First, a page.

The first time I rode the bus from my house to the city center, I noticed a guy running toward us, trying to catch a ride. The bus roared past before the driver noticed him in the rear-view mirror. He laughed. (And so did I, as he kept on driving.)
But wait. It gets better.
Alternative driving methods
The one time I rode from my neighborhood to the city center at 8 AM on a Monday morning was the one time I witnessed how buses utilize sidewalks during rush hour. Now, I’m used to motorbike drivers doing this. It makes sense, to get around traffic or past street flooding. And after all, you’re on a vehicle that’s one step away from a dirt bike! BUT A BUS IS NOT A BIKE.
I’m getting ahead of myself. Let’s start with getting change. As anyone who has been to Vietnam knows, getting change from large bills is like pulling teeth. But, all the ATMs dispense 200,000 or 500,000 bills, what’s a tourist to do?
Well, as it turns out, even locals may face this problem sometimes. The Vietnamese woman sitting across from me suddenly realized that all she had was a 500,000, while the bus fare is only 5,000. She apologized to the bus assistant profusely, clearly embarrassed. I knew someone would get her the change somehow, but I didn’t expect what happened next.
Right before turning a corner, the assistant guy jumped off the bus and ran to a street food cart to grab change. The bus turned the corner and hit traffic at just the right moment, slowing down until the assistant could catch up with us and hop right back on.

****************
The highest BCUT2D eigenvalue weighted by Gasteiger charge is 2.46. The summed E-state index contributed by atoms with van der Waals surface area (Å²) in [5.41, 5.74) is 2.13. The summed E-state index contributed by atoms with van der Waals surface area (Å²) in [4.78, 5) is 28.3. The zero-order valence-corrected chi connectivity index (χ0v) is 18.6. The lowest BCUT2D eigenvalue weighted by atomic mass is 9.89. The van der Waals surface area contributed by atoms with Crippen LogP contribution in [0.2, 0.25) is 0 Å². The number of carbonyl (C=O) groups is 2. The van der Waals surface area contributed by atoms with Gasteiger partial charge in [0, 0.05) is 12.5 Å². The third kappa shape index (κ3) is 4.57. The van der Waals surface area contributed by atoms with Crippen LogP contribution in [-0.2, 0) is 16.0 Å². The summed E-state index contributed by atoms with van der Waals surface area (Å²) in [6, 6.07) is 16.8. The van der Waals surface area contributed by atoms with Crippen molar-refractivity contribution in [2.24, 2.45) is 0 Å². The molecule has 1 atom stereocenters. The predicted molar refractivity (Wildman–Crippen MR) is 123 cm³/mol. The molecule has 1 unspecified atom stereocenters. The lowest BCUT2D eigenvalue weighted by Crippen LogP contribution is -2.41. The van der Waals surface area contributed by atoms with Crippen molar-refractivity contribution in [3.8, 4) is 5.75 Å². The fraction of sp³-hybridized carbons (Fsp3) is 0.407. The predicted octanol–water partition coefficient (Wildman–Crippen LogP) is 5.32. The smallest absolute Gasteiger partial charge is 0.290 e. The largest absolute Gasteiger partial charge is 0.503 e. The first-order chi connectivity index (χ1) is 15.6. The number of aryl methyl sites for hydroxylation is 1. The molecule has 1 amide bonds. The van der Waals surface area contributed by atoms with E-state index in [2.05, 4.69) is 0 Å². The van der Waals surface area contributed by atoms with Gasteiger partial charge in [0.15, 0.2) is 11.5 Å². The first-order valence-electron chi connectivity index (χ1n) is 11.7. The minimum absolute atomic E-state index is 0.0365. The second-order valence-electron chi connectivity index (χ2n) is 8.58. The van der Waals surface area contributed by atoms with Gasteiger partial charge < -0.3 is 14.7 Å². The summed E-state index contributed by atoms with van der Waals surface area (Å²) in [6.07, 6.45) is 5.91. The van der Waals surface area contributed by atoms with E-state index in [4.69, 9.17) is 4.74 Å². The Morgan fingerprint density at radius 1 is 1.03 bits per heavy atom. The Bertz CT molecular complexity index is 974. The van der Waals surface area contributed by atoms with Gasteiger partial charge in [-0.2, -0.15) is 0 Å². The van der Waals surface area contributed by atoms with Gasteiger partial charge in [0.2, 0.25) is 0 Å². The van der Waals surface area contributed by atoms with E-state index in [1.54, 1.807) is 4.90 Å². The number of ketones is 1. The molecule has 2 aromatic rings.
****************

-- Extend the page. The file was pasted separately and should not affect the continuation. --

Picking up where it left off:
The lady was very grateful for his effort, and he shrugged it off saying she was pretty, so it was okay. This made me smile.
The traffic, while a blessing at first, was apparently too much for the bus schedule. Cars and motorbikes and everything were in the way. So what did the assistant do? He jumped off the bus again.
This time, he guided the driver over every bump, crater, and crack that the sidewalk had to offer, as our bus slowly passed the traffic. At long last, he jumped back on, we turned the corner onto a less busy street, and the guy took off his flip-flops as he sat down.
Just a typical bus ride in Vietnam.
The very next day, I took a 3-hour ride to Ben Tre, during which the driver drove a painfully long time on the opposite side of the freeway. He narrowly missed the truck barreling down on us, slipping back into the right lane like nothing had happened.
Bus conversation topics
Have you ever had an entire bus full of people discuss your relationship status? Well, this is nearly impossible to avoid if you speak Vietnamese. One time, I started talking with the driver and assistant, both of which were familiar with me by then. Our conversation, of course, led to the inevitable question: “Are you married?” Which led to, “Do you have a boyfriend?” Which led to, “Do you have anyone you like (love)?” Which pretty much led to the entire bus discussing my love life, or rather, lack thereof. (I’m so glad I’m already used to this aspect of Vietnamese culture.)
Speaking of Vietnamese culture, there’s many misconceptions about it. For example, if you’ve ever heard an especially loud Vietnamese interchange and wondered if it was an argument, well, it may not have been. Here’s one possible scenario. There’s one bus assistant guy who is super friendly. Unfortunately, he speaks as fast as he is friendly. On one occasion, he kept asking me questions which seemed even more slurred and quick than usual. I was about 99% lost. The co (lady) across the way understood my situation, though, and loudly scolded him for speaking too fast. She even appealed to the driver as a witness. “Doesn’t he speak too fast?” she practically yelled. As usual, though, the assistant guy couldn’t slow down. (I’ve tried to tell him. Really I have.) Honestly, though, I’m glad for the practice. If I can learn to understand him, I can comprehend any native Vietnamese speaker.